Double feature: Lots of movies involve death, and thus feature dead bodies…but how many are more concerned with disposing of them than with, in some way or another, grieving for them?
Here are two: “Clue” and “The Trouble with Harry.” Both derive humor from the incongruity of their lack of respect for death – their irreverent treatment of dead bodies as objects rather than vessels of the human spirit.
Both films spin charm from silliness and improbability, and visual interest from highly stylized backgrounds. Each presents us with a platonic ideal of its story’s setting – for “Clue,” a creepy old mansion bedecked in jewel tones; for “The Trouble with Harry,” a small New England town saturated to the dripping point with technicolor hues.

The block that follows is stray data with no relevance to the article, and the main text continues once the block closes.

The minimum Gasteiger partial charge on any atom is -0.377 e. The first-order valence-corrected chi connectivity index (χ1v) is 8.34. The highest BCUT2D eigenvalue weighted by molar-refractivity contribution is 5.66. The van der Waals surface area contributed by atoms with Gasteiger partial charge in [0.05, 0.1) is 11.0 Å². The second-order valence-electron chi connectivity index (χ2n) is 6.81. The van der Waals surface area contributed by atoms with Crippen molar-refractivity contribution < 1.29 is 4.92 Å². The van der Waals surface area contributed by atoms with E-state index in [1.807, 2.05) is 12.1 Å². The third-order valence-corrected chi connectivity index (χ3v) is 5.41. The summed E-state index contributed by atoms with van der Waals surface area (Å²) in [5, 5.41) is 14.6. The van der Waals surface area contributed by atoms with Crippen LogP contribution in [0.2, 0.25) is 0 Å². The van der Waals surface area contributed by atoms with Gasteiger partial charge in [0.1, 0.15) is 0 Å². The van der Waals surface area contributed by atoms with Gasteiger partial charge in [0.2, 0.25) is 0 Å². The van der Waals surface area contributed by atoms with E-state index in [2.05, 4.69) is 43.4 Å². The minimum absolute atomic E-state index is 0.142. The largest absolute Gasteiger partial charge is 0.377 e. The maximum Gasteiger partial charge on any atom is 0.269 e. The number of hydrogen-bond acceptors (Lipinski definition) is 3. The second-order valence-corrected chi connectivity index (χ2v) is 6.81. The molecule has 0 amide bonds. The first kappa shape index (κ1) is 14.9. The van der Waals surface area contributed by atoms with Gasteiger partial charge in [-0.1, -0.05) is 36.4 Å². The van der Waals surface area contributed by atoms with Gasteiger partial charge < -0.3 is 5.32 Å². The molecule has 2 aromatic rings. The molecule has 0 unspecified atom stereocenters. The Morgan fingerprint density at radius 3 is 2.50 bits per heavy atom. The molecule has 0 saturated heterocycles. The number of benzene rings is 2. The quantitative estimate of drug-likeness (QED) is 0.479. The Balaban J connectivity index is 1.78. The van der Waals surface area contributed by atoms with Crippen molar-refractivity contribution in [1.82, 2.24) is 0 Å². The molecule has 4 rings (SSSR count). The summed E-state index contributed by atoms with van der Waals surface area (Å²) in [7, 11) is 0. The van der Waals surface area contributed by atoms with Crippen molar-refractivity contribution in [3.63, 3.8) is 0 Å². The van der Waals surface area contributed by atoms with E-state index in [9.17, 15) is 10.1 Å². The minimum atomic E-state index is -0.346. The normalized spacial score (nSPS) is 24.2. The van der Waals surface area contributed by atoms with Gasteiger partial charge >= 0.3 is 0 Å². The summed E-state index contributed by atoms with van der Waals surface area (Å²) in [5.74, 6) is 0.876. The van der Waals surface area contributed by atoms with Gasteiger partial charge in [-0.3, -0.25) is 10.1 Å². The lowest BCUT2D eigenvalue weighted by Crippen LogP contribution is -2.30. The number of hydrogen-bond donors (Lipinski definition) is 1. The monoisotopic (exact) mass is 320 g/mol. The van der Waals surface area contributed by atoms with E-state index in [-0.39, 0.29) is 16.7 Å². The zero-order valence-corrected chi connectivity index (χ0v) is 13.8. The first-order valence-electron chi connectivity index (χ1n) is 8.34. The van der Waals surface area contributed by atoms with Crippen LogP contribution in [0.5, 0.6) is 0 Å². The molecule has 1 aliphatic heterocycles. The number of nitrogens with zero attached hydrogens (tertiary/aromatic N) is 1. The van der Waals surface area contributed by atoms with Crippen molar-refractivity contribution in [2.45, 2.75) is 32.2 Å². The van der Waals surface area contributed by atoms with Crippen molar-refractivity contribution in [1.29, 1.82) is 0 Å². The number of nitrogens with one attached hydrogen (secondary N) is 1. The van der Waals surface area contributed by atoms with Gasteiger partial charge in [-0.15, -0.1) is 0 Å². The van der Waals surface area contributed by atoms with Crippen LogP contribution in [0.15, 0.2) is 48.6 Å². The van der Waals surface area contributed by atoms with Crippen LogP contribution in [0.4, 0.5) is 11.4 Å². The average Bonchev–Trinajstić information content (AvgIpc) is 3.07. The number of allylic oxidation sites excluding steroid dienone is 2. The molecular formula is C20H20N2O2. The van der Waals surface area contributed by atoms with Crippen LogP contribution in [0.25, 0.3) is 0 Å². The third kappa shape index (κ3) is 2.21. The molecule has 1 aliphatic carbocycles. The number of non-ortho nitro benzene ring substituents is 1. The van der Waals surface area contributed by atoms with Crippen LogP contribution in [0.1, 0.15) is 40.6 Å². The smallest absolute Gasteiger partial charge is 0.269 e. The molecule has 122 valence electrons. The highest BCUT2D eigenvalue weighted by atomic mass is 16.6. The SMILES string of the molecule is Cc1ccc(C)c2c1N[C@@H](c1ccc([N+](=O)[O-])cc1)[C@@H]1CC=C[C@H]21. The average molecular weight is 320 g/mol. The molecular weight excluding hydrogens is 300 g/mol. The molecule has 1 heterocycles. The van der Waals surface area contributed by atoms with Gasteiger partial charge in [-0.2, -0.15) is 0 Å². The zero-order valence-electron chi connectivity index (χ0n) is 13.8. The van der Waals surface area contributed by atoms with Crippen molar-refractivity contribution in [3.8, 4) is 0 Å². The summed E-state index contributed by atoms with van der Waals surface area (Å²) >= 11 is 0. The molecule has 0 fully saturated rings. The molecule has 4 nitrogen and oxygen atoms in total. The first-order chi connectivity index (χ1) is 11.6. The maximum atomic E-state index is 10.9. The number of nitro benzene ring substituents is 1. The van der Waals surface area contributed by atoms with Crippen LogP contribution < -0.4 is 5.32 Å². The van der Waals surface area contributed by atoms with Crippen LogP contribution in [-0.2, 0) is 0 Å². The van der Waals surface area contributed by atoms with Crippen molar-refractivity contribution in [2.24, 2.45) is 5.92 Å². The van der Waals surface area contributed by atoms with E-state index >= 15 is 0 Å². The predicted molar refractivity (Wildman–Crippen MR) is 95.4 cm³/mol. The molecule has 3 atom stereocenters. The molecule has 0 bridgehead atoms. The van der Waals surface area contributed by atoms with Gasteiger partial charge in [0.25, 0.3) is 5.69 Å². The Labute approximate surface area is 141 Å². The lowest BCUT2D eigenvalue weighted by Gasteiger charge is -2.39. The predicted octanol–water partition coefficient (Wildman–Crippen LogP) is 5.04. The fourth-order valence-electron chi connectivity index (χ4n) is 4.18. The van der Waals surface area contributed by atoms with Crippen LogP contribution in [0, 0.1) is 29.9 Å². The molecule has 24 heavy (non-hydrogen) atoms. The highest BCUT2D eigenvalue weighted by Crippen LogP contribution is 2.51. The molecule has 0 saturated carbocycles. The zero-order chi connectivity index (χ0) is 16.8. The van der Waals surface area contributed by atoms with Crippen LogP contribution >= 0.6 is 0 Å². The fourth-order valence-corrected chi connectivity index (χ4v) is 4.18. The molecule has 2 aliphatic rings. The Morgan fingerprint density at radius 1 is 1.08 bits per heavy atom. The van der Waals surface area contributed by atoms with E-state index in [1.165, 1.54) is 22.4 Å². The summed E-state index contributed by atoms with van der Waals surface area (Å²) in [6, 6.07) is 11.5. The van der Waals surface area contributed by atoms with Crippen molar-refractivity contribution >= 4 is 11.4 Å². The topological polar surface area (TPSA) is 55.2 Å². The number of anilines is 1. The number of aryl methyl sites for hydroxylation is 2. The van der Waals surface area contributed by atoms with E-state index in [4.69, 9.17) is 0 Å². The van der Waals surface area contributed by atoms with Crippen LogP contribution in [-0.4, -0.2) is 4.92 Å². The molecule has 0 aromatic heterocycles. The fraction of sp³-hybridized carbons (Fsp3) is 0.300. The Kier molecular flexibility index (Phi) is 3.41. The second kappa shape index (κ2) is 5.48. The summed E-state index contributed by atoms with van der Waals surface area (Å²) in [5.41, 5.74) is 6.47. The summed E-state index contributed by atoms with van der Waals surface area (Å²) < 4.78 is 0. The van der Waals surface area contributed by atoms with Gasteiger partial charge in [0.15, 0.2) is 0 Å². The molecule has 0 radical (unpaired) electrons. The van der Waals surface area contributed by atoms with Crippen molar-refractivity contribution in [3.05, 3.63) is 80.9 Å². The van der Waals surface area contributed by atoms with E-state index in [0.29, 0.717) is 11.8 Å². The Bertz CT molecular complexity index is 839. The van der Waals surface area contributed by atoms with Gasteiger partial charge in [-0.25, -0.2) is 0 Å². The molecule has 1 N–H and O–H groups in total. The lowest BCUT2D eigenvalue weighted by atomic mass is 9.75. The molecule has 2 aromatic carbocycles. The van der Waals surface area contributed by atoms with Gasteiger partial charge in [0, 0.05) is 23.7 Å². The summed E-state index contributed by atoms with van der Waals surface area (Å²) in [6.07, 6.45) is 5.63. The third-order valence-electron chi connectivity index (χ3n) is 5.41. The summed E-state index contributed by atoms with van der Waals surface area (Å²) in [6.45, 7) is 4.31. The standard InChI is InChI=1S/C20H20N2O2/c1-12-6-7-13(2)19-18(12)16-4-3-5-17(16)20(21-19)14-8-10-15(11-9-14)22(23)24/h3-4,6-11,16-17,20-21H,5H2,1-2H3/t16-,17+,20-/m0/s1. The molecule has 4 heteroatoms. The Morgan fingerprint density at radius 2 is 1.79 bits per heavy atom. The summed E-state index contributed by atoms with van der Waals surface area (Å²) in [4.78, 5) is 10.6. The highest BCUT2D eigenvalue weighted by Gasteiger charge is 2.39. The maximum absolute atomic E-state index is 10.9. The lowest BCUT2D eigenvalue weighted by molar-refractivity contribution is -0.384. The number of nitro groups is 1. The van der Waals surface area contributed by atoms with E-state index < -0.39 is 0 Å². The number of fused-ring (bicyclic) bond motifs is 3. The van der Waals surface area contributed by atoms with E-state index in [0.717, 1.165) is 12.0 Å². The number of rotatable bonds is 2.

Both films are ostensibly mysteries, but neither really lets us try to solve anything, preferring instead to elbow viewers out of the evidence-gathering way, and to drop fully-fledged answers instead of hints.
Both take place in roughly the same postwar time span. Though they’re loaded with period details, their characters’ preoccupation with respectability may come to seem the most old-fashioned thing about them.
(Creative Commons licensed original images courtesy of “chee.hong” and “Eun Byeol” at Flickr)